City Offers Update on Homeless and Recovery Services

When Boston closed down the Long Island health campus in 2014, it lost over 400 shelter beds and over 200 recovery beds. Two years later, the city has restored over 600 beds, rivaling 2014’s numbers.

The city revealed the numbers at a press roundtable in early October to highlight the early success of their Boston’s Way Home initiative to end homelessness. The city also unveiled its new streamlined model of operations, which should make it easier for folks to navigate the shelter system and find housing.

“There was not a system to this before,” said Mayor Martin J. Walsh at the media roundtable. But now public and private service workers have a new, streamlined system to work in—“the system is working,” added the mayor.

According to the city’s numbers, there are once again over 600 beds in the city. However, the exact number of beds varies from program to program, with some services increasing in number and others lowered. Additionally, some beds are still slated to open in 2017, like Bay Cove’s Andrew House beds. Originally a 60-bed detox center on Long Island, Bay Cove will add 28 beds to Shattuck Hospital in January and another 60 will be sited outside of Boston, per the city’s presentation.

The city also described its new housing first model, which relies on a coordinated access database that all service providers can use. This database will allow service providers to help potential clients find the appropriate help they need—for example, assisted living housing programs for people with disabilities. It will also track openings in housing programs. The city also has shelter clients listed by name.

So far, the new system has housed 172 people in eight months, out of 612 chronically homeless individuals.

The city also highlighted housing “surge” events, which have created housing opportunities for several clients, particularly elderly homeless folks. The housing options for service clients are spread around the city, though it’s usually subsidized housing. The city now needs private landlords to step up and offer units to people in housing programs, said Laila Bernstein, an adviser for the city’s homelessness initiative.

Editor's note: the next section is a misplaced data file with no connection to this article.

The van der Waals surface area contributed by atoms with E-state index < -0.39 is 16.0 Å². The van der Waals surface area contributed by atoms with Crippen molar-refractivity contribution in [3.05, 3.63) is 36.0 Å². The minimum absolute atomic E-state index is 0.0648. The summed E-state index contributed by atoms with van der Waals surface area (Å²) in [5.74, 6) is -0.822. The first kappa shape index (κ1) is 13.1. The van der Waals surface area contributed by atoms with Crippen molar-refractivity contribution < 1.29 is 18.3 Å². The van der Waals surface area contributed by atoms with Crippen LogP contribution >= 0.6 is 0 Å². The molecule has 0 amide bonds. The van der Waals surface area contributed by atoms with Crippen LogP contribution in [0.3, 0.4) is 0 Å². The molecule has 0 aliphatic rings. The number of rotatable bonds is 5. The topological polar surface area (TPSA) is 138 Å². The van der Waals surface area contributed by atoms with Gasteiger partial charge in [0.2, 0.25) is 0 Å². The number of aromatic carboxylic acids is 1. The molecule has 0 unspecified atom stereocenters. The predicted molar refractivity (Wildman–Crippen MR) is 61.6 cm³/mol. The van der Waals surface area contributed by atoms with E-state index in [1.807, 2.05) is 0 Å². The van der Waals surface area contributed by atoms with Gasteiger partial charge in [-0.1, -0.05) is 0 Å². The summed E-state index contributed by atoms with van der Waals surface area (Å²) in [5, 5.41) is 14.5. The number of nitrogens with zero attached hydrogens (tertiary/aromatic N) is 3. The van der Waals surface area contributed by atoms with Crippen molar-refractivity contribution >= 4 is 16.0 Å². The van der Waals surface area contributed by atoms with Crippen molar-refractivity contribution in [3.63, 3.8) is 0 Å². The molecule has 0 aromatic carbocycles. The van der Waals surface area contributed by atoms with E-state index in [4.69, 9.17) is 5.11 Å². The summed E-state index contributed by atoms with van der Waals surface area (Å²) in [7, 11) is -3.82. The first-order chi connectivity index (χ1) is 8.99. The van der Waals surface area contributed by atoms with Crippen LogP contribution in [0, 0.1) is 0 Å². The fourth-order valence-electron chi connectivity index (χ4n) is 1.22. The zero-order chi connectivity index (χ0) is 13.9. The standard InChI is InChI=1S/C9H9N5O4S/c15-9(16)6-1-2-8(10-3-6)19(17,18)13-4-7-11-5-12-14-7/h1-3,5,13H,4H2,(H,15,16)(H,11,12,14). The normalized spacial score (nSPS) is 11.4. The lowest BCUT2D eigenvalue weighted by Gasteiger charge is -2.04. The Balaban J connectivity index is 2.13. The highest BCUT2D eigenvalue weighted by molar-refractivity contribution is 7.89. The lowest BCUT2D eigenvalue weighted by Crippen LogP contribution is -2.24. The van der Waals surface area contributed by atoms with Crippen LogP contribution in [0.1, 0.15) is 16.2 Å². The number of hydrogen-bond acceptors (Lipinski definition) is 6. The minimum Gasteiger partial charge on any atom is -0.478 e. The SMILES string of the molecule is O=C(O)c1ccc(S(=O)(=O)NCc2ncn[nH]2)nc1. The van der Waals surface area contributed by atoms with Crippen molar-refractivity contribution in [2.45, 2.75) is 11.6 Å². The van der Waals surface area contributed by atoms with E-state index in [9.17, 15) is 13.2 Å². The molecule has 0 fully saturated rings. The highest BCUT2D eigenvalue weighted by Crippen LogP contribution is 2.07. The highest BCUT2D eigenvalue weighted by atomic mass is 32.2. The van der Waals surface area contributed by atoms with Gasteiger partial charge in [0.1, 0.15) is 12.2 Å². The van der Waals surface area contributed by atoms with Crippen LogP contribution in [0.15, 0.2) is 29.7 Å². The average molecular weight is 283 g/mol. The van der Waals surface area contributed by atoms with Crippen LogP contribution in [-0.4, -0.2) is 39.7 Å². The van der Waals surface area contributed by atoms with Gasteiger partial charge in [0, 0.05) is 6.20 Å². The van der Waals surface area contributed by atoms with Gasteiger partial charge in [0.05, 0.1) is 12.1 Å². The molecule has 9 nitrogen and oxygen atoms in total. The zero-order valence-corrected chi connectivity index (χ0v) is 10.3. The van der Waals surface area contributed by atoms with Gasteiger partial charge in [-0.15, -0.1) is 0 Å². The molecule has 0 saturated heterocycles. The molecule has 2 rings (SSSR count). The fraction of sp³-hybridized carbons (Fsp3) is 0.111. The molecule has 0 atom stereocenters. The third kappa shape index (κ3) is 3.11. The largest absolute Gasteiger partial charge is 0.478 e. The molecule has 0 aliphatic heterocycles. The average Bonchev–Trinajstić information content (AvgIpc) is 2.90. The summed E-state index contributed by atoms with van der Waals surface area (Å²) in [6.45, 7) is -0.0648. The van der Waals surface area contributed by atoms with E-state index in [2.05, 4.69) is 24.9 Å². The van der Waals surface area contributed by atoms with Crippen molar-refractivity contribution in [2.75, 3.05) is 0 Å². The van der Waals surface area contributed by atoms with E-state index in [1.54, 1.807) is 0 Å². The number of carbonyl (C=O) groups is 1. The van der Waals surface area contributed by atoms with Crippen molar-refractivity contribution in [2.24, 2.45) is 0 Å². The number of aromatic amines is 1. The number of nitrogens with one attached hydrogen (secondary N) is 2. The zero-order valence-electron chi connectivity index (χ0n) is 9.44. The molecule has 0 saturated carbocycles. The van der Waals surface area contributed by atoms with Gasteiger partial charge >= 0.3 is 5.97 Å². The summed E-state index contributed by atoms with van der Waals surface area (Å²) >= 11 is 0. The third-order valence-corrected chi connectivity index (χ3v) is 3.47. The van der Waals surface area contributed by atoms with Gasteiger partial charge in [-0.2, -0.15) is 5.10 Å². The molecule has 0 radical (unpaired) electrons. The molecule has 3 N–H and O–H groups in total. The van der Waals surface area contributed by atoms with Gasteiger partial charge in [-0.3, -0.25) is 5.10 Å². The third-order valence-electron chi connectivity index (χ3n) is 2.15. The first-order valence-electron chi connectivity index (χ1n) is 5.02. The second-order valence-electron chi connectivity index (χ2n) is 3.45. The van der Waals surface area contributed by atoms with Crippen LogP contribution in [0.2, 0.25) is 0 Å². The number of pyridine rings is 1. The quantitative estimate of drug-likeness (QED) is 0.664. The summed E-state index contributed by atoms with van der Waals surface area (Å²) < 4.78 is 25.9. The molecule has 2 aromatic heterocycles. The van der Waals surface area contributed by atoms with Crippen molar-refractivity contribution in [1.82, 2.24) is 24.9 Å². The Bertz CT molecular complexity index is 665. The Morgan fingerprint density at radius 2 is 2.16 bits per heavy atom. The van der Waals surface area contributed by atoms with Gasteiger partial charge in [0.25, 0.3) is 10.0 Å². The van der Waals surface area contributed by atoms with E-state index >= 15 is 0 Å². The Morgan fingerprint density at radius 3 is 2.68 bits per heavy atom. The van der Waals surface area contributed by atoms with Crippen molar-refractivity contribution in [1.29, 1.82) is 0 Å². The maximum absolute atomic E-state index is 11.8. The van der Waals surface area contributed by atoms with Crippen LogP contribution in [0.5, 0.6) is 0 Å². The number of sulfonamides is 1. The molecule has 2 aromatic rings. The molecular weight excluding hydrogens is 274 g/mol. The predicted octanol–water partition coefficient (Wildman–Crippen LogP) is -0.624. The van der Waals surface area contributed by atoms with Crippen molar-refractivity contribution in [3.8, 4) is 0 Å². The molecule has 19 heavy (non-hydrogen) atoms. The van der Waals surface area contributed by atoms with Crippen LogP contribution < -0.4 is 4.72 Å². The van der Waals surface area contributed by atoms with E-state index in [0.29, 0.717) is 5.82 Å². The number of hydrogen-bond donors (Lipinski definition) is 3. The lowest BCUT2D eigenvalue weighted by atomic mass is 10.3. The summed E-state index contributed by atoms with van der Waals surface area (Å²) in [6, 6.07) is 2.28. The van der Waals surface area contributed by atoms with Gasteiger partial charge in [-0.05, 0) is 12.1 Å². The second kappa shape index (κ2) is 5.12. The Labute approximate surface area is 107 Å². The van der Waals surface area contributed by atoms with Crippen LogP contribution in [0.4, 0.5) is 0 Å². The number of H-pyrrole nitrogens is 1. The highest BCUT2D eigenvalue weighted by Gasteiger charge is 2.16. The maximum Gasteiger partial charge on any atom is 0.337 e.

Additionally, the city is working on creating more permanent supportive housing, affordable units that also offer healthcare services and help clients maintain housing.

Many of the programs are located near Newmarket Square, which has led to complaints from neighborhood residents, especially store owners who claim the concentration of recovery clients and homeless at New Market hurts business. However, the city believes that keeping services close together will improve operations, and the mayor claims the current system already operates better than it did on Long Island.

That said, even with the number of beds mostly restored, shelters are already full, according to WBUR—which may mean another crowded winter for shelter clients. However, the city is confident in its initiative, which has effectively ended chronic veteran homelessness in Boston. The ultimate goal is to end chronic individual homelessness by 2018.

The Long Island campus closed down in October 2014 after an inspection deemed the bridge unsafe. The city closed the bridge, citing safety concerns, but in a widely criticized move, it only offered four hours notice to workers and clients. The island housed the city’s largest shelter, which was replaced by the Southampton Street Shelter in January 2015. The city also converted Woods-Mullen to a women’s shelter, creating 200 beds for women and adding 32 more beds to the system.

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